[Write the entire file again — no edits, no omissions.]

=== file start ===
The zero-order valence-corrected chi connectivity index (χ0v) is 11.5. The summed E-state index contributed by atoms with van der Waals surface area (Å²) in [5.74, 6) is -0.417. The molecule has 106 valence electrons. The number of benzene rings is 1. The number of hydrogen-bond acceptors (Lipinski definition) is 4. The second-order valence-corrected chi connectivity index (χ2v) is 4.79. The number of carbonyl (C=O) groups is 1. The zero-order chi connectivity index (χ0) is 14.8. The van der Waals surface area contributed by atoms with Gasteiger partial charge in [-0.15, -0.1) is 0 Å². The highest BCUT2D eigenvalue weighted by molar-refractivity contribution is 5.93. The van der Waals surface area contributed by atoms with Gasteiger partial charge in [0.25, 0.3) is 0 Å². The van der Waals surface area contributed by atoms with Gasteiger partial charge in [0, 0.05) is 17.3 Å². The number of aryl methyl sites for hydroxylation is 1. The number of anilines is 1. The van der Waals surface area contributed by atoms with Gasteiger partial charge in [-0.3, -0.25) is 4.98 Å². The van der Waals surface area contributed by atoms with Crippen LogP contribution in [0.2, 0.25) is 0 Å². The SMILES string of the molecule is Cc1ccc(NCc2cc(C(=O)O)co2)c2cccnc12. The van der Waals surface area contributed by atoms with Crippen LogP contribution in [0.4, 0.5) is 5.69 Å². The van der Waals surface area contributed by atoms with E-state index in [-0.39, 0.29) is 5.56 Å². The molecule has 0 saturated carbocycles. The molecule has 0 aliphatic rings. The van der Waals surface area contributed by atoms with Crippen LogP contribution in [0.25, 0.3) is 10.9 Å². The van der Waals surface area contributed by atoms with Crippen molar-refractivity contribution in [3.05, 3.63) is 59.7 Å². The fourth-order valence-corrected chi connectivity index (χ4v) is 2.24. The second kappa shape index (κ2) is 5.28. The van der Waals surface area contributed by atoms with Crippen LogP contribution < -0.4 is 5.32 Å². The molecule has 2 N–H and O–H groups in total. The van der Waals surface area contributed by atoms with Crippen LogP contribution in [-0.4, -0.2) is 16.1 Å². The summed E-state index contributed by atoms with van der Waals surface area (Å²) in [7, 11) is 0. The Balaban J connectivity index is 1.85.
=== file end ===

The zero-order valence-corrected chi connectivity index (χ0v) is 11.5. The summed E-state index contributed by atoms with van der Waals surface area (Å²) in [5.74, 6) is -0.417. The molecule has 106 valence electrons. The number of benzene rings is 1. The number of hydrogen-bond acceptors (Lipinski definition) is 4. The second-order valence-corrected chi connectivity index (χ2v) is 4.79. The number of carbonyl (C=O) groups is 1. The zero-order chi connectivity index (χ0) is 14.8. The van der Waals surface area contributed by atoms with Gasteiger partial charge in [-0.15, -0.1) is 0 Å². The highest BCUT2D eigenvalue weighted by molar-refractivity contribution is 5.93. The van der Waals surface area contributed by atoms with Gasteiger partial charge in [0.25, 0.3) is 0 Å². The van der Waals surface area contributed by atoms with Gasteiger partial charge in [0, 0.05) is 17.3 Å². The number of aryl methyl sites for hydroxylation is 1. The number of anilines is 1. The van der Waals surface area contributed by atoms with Gasteiger partial charge in [-0.3, -0.25) is 4.98 Å². The van der Waals surface area contributed by atoms with Crippen LogP contribution in [0.2, 0.25) is 0 Å². The SMILES string of the molecule is Cc1ccc(NCc2cc(C(=O)O)co2)c2cccnc12. The van der Waals surface area contributed by atoms with Crippen LogP contribution in [0.4, 0.5) is 5.69 Å². The van der Waals surface area contributed by atoms with E-state index in [-0.39, 0.29) is 5.56 Å². The molecule has 0 saturated carbocycles. The molecule has 0 aliphatic rings. The van der Waals surface area contributed by atoms with Crippen LogP contribution in [0.25, 0.3) is 10.9 Å². The van der Waals surface area contributed by atoms with Crippen molar-refractivity contribution in [3.05, 3.63) is 59.7 Å². The fourth-order valence-corrected chi connectivity index (χ4v) is 2.24. The second kappa shape index (κ2) is 5.28. The van der Waals surface area contributed by atoms with Crippen LogP contribution < -0.4 is 5.32 Å². The molecule has 2 N–H and O–H groups in total. The van der Waals surface area contributed by atoms with Crippen LogP contribution in [-0.4, -0.2) is 16.1 Å². The summed E-state index contributed by atoms with van der Waals surface area (Å²) in [7, 11) is 0. The Balaban J connectivity index is 1.85.